The political criticisms of Zero Dark Thirty, Lincoln, and The Dark Knight Rises stem from the fact that for Hollywood, history and ideology are second to business—and individualistic narratives sell.
This past year was one of the best in memory for people who are both movie buffs and political geeks. Many of 2012's offerings from Hollywood were overtly political, with more than one major blockbuster concerned with what President Obama might call "big things." Class, race, gender, economics, even the art of politics itself—movies such as The Dark Knight Rises, Les Mis, Zero Dark Thirty, Lincoln, Django Unchained,and Argo all touched upon these one or more of these themes, sometimes adroitly, sometimes not-so-much.
But in the understandable excitement to see these movies and join the debate, something fundamental has gone (mostly) forgotten: the ideology of Hollywood itself.
When I say that Hollywood has its own ideology, I'm not talking about the political fads that occasionally occupy its most prominent denizens. I'm not thinking of Madonna's Kabbalah hobby or Ben Affleck's campaigns for Congo. What I'm talking about is the ways in which its business model—which is entirely dependent upon big money and even bigger audiences—determines the risks it will and won't take, the questions it will and won't ask, and the answers it will and won't provide.
Hollywood, then, is like any other major institution: It reflects and reinforces its society's assumptions, its economic systems, and its audience's most deeply held beliefs. This may seem like a no-brainer, but if we look at the debates inspired by three of the year's most high-profile releases—Zero Dark Thirty, Lincoln, and The Dark Knight Rises—we can see that Hollywood's ideology can operate with more subtlety than one might expect from the folks who brought us White Chicks and Resident Evil.
To start, let's take Zero Dark Thirty, an already highly controversial film that has polarized audiences, thrilling professional film critics and enraging leftists, liberals, and other principled opponents of the torture policy implemented by President Bush during the early years of the War on Terror.
The film's most prominent detractors tend to be political writers who were equally vociferous in their opposition to those Bush-era policies: The Guardian's Glenn Greenwald and The New Yorker's Jane Mayer, to name just two of the more high-profile examples. In both instances, these writers found Zero Dark Thirty to be an immoral and unsubtle apologia for what's euphemistically called "enhanced interrogation." Greenwald even goes so far as to call it a "pernicious" and "propagandistic" film that "glorifies torture." Mayer, writing in sorrow more than anger, claims Zero Dark Thirty director Kathryn Bigelow "milks the U.S. torture program for drama" and "subtly puts [her] thumb on the pro-torture scale."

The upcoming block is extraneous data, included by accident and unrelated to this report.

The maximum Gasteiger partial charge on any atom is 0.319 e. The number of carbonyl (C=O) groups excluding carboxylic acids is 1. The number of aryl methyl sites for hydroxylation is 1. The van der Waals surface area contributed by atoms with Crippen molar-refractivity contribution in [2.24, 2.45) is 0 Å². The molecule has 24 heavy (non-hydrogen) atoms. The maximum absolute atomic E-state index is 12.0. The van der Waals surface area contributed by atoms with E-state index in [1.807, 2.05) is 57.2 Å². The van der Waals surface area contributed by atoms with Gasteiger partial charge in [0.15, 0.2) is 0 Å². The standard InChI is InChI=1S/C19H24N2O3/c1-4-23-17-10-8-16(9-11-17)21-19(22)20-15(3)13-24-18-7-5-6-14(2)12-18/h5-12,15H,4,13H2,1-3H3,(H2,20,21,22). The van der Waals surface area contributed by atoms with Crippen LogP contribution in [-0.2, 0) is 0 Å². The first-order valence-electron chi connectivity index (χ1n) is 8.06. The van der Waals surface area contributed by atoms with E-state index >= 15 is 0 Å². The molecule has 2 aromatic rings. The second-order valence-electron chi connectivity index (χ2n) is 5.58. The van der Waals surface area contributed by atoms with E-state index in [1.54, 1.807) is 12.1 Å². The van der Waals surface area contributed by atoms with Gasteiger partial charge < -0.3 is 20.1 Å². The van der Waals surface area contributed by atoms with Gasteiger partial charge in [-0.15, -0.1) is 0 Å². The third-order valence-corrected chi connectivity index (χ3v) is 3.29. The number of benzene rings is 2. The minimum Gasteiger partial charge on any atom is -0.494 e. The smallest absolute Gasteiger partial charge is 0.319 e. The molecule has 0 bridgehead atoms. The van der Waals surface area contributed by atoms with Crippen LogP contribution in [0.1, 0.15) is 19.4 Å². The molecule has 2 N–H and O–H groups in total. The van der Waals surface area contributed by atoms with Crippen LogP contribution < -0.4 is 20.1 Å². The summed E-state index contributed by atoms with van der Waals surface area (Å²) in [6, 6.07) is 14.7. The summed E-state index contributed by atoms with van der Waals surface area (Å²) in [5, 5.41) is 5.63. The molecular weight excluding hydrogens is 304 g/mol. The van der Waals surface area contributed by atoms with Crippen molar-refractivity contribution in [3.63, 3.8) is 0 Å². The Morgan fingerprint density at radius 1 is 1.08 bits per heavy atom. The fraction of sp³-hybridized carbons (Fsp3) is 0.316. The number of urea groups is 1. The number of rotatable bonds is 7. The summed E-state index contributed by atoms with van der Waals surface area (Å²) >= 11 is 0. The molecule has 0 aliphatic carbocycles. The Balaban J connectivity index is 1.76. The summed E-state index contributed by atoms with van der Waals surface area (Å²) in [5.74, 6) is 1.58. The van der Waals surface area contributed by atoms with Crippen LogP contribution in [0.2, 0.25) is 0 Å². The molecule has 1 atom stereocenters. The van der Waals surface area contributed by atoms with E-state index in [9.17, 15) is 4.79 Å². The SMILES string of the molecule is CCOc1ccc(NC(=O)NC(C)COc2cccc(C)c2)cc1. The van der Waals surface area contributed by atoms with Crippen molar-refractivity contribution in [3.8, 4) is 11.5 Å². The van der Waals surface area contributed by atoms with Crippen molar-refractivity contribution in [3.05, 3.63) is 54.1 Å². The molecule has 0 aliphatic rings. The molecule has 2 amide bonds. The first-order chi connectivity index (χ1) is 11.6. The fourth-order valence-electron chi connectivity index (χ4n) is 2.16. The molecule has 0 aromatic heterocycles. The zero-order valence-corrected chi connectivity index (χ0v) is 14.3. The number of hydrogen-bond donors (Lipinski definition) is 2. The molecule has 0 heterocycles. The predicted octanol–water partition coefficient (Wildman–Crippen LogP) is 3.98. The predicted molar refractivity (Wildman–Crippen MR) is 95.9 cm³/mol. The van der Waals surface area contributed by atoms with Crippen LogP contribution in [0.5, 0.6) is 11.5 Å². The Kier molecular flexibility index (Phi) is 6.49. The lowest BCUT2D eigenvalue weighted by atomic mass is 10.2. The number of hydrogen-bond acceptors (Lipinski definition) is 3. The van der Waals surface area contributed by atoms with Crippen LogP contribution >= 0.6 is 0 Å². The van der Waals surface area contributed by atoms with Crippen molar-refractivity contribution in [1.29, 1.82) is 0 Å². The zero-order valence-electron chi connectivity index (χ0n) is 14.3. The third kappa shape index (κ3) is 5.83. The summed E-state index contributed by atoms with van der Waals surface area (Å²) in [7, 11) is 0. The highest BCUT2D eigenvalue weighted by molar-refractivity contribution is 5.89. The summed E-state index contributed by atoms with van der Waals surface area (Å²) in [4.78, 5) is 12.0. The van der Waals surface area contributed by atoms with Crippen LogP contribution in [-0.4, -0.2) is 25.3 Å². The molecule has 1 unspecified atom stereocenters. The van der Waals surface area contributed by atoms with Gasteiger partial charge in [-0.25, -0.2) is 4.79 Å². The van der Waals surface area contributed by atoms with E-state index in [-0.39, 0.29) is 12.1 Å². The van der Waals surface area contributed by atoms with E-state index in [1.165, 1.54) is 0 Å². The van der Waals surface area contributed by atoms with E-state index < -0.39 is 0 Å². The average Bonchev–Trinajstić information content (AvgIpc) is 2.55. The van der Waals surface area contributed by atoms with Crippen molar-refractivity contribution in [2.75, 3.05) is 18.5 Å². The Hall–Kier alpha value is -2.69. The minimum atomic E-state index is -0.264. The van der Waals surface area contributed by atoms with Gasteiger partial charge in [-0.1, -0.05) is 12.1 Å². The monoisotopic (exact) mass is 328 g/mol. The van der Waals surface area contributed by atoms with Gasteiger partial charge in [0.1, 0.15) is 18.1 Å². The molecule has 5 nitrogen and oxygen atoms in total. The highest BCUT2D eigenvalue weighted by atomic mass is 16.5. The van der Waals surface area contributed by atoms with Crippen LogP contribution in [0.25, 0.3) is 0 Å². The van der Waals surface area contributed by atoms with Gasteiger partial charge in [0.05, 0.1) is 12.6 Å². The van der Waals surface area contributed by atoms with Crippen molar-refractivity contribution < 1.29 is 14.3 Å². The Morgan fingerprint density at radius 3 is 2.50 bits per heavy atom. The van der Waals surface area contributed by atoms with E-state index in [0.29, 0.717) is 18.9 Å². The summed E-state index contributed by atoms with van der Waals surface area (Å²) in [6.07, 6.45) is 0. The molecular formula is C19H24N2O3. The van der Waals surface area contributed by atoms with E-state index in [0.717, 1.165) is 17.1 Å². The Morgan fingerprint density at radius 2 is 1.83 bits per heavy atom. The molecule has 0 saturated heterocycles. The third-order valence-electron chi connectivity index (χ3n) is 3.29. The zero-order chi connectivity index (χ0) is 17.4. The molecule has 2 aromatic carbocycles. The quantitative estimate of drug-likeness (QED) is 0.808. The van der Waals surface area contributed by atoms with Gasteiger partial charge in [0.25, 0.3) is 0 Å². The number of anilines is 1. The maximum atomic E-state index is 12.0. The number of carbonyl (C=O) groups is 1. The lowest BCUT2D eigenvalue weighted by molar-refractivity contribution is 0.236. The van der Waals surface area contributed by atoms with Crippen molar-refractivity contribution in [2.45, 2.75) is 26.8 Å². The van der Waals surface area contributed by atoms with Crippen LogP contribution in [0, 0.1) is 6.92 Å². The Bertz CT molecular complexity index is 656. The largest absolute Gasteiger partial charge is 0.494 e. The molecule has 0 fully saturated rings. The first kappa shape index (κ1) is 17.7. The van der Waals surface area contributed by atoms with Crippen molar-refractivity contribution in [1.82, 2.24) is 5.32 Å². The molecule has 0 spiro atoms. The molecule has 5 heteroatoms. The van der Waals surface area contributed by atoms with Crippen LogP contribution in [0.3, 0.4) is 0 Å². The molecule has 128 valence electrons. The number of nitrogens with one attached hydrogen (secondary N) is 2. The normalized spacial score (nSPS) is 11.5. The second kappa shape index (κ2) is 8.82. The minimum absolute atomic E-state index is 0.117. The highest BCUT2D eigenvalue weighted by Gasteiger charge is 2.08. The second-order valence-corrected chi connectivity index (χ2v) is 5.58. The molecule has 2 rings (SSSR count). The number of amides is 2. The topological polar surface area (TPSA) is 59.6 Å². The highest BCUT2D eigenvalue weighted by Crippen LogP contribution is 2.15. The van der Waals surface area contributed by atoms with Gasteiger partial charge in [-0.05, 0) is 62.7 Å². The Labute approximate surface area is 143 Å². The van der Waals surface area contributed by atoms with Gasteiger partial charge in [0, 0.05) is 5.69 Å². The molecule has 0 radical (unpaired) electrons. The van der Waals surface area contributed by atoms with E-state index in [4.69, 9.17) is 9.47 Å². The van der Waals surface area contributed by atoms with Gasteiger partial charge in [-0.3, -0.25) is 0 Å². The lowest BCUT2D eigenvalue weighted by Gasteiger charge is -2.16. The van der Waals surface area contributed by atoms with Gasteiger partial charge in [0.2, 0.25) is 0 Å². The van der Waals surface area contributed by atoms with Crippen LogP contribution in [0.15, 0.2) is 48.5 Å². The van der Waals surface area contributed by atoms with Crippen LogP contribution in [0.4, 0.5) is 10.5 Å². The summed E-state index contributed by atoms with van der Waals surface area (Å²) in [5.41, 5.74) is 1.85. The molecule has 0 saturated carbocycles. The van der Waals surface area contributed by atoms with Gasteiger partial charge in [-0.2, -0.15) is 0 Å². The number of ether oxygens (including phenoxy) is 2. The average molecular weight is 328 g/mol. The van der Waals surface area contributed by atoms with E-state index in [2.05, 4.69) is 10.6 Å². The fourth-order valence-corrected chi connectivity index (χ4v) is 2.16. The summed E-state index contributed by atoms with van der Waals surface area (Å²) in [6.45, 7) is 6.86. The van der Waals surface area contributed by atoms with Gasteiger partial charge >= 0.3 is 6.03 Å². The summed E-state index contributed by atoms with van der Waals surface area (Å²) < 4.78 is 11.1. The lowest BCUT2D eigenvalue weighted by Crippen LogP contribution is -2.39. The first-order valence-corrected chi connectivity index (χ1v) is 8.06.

Greenwald's disgust takes him a step further, however, into a rather sweeping condemnation of today's American society:
It is a true sign of the times that Liberal Hollywood has produced the ultimate hagiography of the most secretive arm of America's National Security State, while liberal film critics lead the parade of praise and line up to bestow it with every imaginable accolade. Like the bin Laden killing itself, this is a film that tells Americans to feel good about themselves, to feel gratitude for the violence done in their name, to perceive the War-on-Terror-era CIA not as lawless criminals but as honorable heroes.
While it may be true that some American viewers will see Zero Dark Thirty and "feel good about themselves," it's not true that this represents something new, that it is a "sign of the times." A cursory foray into the archives of Warner Bros. will confirm that Hollywood and the federal government have long been working hand-in-hand when it comes to warfare. Judged against Frank Capra's 1942-1945 series of pro-war "documentaries," Why We Fight—directly commissioned by General George Marshall and soon thereafter championed by President Roosevelt himself—Zero Dark Thirty looks meek if not downright subversive. The times, it turns out, aren't a-changing.
It's individuals, and individuals alone, who matter. This is Hollywood's enduring, conservative belief. But it's less ideology than business imperative.
No less than any other pillar of society, Hollywood falls in line when the nation is awash in patriotic fervor and the fear of an existential threat. All the more so when the enemy is perceived as "hating our freedoms," which are often represented in the wider world through Hollywood and its uncensored lasciviousness. Furthermore, it's misguided, if not obtuse, to complain that a reportedly $40 million-plus film (which endeavors to depict a military strike that eight-out-of-10 Americans approved) might be depict a moment in American history as "a holy chapter in the Gospel of America's Goodness," as Greenwald contemptuously puts it.